WHEN construction law specialist Lynda Ross returned from a career break to become a professional support lawyer (PSL) at Burness Paull, the role was largely untested.

While it suited her own personal circumstances at that time, the job, which was largely focused on providing support to more senior practitioners, was still seen by some as somehow inferior to traditional associate or partner positions.

Thirteen years on, however, and the scope of the PSL job has evolved to such a degree that it is now viewed as a career in its own right, with a growing number of firms recognising the vital role PSLs play in their practice teams.

“I’ve seen the role evolve and change and grow and there are now enormous opportunities for lawyers who want to take this career path,” Ms Ross said.

“Law firms have recognised the need for lawyers who can specialise in areas such as the management of legal knowledge and innovation. These are areas that have undergone radical change and that’s what’s made the difference.”

Law Society of Scotland professional practice director Fiona Robb agreed, noting that with technology continuing to change the way law is practised, PSLs’ contribution is set to grow.

“Professional support lawyers play an important role in the business models of commercial law firms,” she said.

“The face of the legal profession is ever changing and has seen great transformation in recent decades. With an increasingly competitive marketplace and the growing importance of technology, legal firms have developed new smarter ways of working to keep pace and offer improved client care.”

For lawyers like Ms Ross, who had 10 years’ fee-earning experience before taking a break from the law, this means that the seniority of the role matches well with her level of experience.

“Most PSLs are highly experienced lawyers,” she said. “Law firms are recognising that there are areas like legal knowledge, technology and innovation that they need to invest in to stay ahead of the game. They’re willing to invest in lawyers whose skills or interests lie in those areas.

“I have a very wide role: I advise the team and support them with new and complex areas of law; I do training, mentoring and manage projects; and I have an external-facing role too – I love training clients. None of this is fee-earning so for law firms to invest in PSLs they need to recognise that they bring value to the firm.”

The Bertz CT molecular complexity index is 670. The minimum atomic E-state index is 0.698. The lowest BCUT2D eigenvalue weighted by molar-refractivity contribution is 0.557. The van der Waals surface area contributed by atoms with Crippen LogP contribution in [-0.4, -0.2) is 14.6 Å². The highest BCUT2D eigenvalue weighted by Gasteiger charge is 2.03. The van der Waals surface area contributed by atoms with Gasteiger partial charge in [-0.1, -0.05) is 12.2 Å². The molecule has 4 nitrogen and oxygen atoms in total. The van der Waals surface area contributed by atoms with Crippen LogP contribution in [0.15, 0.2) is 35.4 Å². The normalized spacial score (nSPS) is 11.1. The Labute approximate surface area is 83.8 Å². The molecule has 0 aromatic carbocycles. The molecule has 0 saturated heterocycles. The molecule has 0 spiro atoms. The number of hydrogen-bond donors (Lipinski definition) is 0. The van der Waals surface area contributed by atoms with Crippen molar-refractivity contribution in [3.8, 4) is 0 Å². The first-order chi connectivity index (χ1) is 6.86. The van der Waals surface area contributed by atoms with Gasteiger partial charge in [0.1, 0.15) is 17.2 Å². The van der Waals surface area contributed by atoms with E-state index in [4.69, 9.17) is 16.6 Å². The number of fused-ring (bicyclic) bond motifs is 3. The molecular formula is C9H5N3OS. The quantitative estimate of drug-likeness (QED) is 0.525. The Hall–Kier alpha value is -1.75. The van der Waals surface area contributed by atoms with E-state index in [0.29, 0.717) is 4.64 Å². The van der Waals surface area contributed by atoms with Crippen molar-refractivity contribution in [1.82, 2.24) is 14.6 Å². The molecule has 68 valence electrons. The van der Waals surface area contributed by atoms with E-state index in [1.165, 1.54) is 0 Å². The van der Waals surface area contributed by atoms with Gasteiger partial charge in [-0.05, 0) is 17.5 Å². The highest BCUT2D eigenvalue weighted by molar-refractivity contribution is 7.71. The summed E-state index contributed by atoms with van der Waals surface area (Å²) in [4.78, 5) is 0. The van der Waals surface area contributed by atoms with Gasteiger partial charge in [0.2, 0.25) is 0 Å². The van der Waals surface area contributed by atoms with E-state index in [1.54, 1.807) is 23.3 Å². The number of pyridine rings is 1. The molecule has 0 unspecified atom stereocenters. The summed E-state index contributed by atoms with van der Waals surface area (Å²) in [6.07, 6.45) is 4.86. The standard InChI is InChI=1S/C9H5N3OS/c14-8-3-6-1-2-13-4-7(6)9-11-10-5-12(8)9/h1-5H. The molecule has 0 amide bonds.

For other lawyers in a similar position to the one Ms Ross was in when she returned to work 13 years ago, that is making a career as a PSL seem ever more attractive. Kirsty McFarlane, a consultant at HRC Recruitment, said candidates are increasingly looking for PSL roles because they are now seen as being central to the way firms operate.

“Even five to six years ago seeing PSLs as failed fee-earners would have been a push, but the job was viewed as a grade below,” she said.

“Now, if you look at firms like Burness Paull, Harper Macleod or CMS, they’ve devised really intricate PSL frameworks that offer a lot more career progression. The role has become an awful lot more complex than it was before and it’s much more attractive in terms of salary as well – it’s equivalent to fee earning.”

Crucially, because PSLs do not have billable-hours targets, the hours tend to be more conducive to family life, making the job an attractive proposition for female returners who want to hold down a senior position without having to focus on partnership.

“It’s not to say that men aren’t interested in these roles, but it’s predominantly women that go for them,” Ms McFarlane said.

“It’s geared towards people who have a lot of experience – typically in a transactional fee-earning role – because to have the level and depth of knowledge required to be able to advise teams of partners you have to have been there, seen it and done it.”

And, as Ms Ross has proved, the role does not have to be an end in itself, thanks to firms’ willingness to recognise PSLs’ contribution by promoting them into positions that would be more easily recognisable in the traditional law firm structure.

“I was really pleased this year to be made a legal director,” Ms Ross said. “That was the first time the firm had done that for a PSL and was recognition of the role we play.”